In the 1980s TV show Hill Street Blues, every episode would have police Sergeant Phil Esterhaus tell his squad, “Hey, let’s be careful out there.” With construction beginning to ramp up at a positive rate, workers are returning and so are the hazards of construction. This is especially true along the highways where traffic is increasing as businesses reopen and people leave their stay-at-home restrictions.

A recent survey by AGC Associated General Contractors of America) found that two-thirds of the 200-plus respondents reported at least one crash in the past year involving a moving vehicle at highway work zones, and 33% reported five or more crashes. AGC and HCSS, a software company specializing in heavy construction applications, conducted the survey. Another finding was that, as industry employment increases, more people are working in highway work zones that are typically close to moving traffic and it is important to remember that “any time your job site is just a few feet away from fast moving traffic, danger is never far away.”

Construction employment expanded in most parts of the country between April and May as coronavirus lockdowns began to ease, according to an analysis of federal employment data the association conducted. Many of those workers will be improving highways and bridges in work zones along busy highways this summer.

The AGC/HCSS survey found that 17% of work zone crashes resulted in injury to construction workers while drivers and passengers were injured in 44% of those crashes. Drivers and passengers are more likely to be killed in work zone crashes as well. Workers were killed in five percent of work zone crashes while drivers or passengers were killed in 15 percent of those crashes.

The only good news coming out of the survey is that coronavirus-related reductions in driving appear to have improved work zone safety. Some 58% of respondents said changes in highway traffic levels since the coronavirus made work zones safer. With traffic coming back to 90% of pre-coronavirus levels, those safety improvements are likely to change.

Association officials called for new measures to protect motorists and workers at highway construction sites. They noted that 24% of survey respondents say a greater police presence at work zones will improve safety, 18% say stricter laws against cell phone usage and distracted driving would help, and 17% would like to see greater use of devices like Jersey barriers to protect workers.

AGC and HCSS officials said the easiest way to improve work zone safety is to get motorists to slow down and pay attention. They added that motorists should be careful navigating the narrower lanes and sudden lane shifts that are common in work zones. And they urged motorists to obey posted speed limits and keep their eyes on the road and off their phones.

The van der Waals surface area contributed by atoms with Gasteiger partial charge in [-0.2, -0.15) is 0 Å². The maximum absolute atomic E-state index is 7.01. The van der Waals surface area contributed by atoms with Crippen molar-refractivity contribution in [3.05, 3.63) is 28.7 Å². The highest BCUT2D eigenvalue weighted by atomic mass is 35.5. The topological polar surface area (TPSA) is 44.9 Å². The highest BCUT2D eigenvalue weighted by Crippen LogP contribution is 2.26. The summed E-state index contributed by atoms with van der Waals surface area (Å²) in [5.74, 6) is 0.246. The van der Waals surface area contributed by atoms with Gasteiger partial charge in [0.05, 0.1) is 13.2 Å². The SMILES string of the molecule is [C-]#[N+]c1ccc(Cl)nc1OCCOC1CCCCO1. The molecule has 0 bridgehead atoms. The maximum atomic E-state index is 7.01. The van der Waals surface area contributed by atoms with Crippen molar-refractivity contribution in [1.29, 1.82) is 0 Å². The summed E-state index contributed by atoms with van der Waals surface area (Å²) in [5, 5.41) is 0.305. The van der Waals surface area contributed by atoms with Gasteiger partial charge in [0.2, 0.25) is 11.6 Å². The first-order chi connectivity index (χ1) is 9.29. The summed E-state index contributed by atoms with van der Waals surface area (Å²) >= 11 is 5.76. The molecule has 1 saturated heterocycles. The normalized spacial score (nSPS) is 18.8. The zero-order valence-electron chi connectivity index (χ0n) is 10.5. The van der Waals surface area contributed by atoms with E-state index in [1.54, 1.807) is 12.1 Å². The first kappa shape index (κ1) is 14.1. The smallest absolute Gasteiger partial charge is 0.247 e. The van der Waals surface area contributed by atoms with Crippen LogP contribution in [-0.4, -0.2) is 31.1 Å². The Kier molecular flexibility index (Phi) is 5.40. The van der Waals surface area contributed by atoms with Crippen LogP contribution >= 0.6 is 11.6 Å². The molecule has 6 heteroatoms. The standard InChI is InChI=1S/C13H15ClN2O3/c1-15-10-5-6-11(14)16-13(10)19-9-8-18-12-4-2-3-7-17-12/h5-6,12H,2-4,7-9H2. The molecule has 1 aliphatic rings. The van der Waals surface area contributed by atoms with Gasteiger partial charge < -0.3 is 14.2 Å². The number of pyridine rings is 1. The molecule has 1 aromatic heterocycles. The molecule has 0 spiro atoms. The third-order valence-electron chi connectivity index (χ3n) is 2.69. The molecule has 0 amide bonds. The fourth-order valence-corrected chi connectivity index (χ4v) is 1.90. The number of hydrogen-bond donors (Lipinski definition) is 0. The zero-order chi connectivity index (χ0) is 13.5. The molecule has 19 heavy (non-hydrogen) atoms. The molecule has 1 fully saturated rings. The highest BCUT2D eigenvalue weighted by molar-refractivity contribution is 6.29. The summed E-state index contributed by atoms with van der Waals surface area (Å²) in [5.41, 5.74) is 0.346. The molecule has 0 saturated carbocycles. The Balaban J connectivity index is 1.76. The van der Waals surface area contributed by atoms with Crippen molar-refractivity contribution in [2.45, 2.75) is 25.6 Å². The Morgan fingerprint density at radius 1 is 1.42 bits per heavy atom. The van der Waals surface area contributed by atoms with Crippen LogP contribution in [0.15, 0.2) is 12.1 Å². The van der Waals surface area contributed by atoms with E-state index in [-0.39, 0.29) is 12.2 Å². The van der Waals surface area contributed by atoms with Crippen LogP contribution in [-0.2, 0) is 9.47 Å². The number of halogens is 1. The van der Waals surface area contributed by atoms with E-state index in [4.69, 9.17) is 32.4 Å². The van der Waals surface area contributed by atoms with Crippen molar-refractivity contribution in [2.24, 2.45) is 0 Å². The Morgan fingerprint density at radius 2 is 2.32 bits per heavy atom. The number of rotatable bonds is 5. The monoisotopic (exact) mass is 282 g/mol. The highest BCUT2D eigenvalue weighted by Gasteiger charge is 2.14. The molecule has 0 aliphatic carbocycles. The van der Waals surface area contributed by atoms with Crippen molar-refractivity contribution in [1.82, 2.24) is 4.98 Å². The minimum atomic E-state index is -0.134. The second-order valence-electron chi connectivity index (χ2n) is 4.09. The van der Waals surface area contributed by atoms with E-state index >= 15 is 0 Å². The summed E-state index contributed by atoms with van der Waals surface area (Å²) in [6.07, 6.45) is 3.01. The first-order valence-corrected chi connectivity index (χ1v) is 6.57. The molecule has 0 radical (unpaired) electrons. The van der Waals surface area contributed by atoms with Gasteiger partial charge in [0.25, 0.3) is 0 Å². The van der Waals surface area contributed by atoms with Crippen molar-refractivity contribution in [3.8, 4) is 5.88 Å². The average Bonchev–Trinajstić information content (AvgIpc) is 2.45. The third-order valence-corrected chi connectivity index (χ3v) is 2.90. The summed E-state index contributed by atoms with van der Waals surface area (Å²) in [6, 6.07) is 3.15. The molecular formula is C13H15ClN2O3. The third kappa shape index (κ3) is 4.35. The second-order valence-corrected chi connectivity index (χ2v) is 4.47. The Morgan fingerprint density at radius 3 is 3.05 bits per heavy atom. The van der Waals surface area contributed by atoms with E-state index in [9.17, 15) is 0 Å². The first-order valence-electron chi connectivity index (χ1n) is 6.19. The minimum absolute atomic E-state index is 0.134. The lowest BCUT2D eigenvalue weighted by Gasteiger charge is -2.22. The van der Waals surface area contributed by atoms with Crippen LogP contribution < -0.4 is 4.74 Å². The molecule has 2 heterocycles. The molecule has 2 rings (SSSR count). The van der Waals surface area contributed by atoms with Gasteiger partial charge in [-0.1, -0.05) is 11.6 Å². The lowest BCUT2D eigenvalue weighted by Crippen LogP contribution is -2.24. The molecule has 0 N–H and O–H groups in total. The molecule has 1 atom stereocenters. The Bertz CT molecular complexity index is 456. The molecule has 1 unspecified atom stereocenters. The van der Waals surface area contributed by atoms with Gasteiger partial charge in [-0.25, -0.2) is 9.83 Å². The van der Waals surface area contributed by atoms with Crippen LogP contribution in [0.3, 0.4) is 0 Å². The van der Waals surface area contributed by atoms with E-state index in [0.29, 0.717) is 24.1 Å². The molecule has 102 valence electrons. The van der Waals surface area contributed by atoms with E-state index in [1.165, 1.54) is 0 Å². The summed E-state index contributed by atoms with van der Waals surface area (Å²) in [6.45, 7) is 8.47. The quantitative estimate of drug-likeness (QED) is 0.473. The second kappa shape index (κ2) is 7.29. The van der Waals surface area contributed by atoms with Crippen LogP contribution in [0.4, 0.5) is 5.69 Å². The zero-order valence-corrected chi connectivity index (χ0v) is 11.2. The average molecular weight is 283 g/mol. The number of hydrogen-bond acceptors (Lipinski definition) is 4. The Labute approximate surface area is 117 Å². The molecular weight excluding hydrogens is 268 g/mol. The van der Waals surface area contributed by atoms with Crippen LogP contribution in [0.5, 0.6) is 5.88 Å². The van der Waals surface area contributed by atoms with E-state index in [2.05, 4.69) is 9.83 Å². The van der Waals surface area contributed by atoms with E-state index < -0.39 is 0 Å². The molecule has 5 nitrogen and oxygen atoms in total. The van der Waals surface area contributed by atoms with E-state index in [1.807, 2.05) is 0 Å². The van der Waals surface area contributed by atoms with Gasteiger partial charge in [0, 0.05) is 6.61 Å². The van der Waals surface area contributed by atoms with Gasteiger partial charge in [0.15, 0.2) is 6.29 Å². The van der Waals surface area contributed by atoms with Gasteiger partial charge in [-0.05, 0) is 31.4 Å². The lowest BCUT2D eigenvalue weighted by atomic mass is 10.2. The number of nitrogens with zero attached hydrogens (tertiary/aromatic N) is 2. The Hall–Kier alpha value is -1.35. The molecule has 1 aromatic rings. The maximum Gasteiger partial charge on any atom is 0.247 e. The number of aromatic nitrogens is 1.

And while cell phones can be distracting, other technology can be lifesaving. As an example, Trimble is enhancing its routing, scheduling, visualization, and navigation platform to detect locations of work zone traffic queues throughout the U.S. to offer an advanced slowdown alert service to hundreds of thousands of professional drivers using their in-cab truck navigation software. The alert service proactively notifies commercial drivers to slow down if there is a drop in road speed ahead to reduce back-of-queue accidents, particularly in work zone areas. The development is based on research by, and in collaboration with, Purdue University and its Joint Transportation Research Program (JTRP).

Work zone slowdowns can result in traffic buildups that cause sudden decelerations from 65 mph to less than 10 mph over short sections of highway. This creates a safety risk for commercial trucks, which require up to 50% more stopping distance than cars and passenger vehicles. According to the latest National Work Zone Safety Information Clearinghouse statistics, 18,000 total crashes in U.S. work zones involved trucks. Rear-end crashes are the most common type of work zone crash and most fatal crashes occurred on roads with speed limits greater than 50 mph. In the past five years, these crashes have caused more than 4,400 people to lose their lives and 200,000 people to be injured, according to the U.S. Dept. of Transportation Federal Highway Administration Office of Safety.

Joint Transportation Research Program at Purdue University research shows that early warning of interstate queues in a timely and non-distracting manner to commercial vehicles will provide an opportunity to reduce rear end crashes involving trucks. As a result of this collaboration, Trimble’s slowdown alert service will interpret planned routes throughout the U.S, against real-time traffic incidents, such as roadwork and accidents, and slowdown patterns to better understand congestion ahead. The service will deliver visual and audible in-cab slowdown alerts to drivers using Trimble’s commercial navigation and driver trip planning apps or through telematics and electronic logging devices (ELD). The slowdown alert service is expected to be available at the end of the second quarter 2020.

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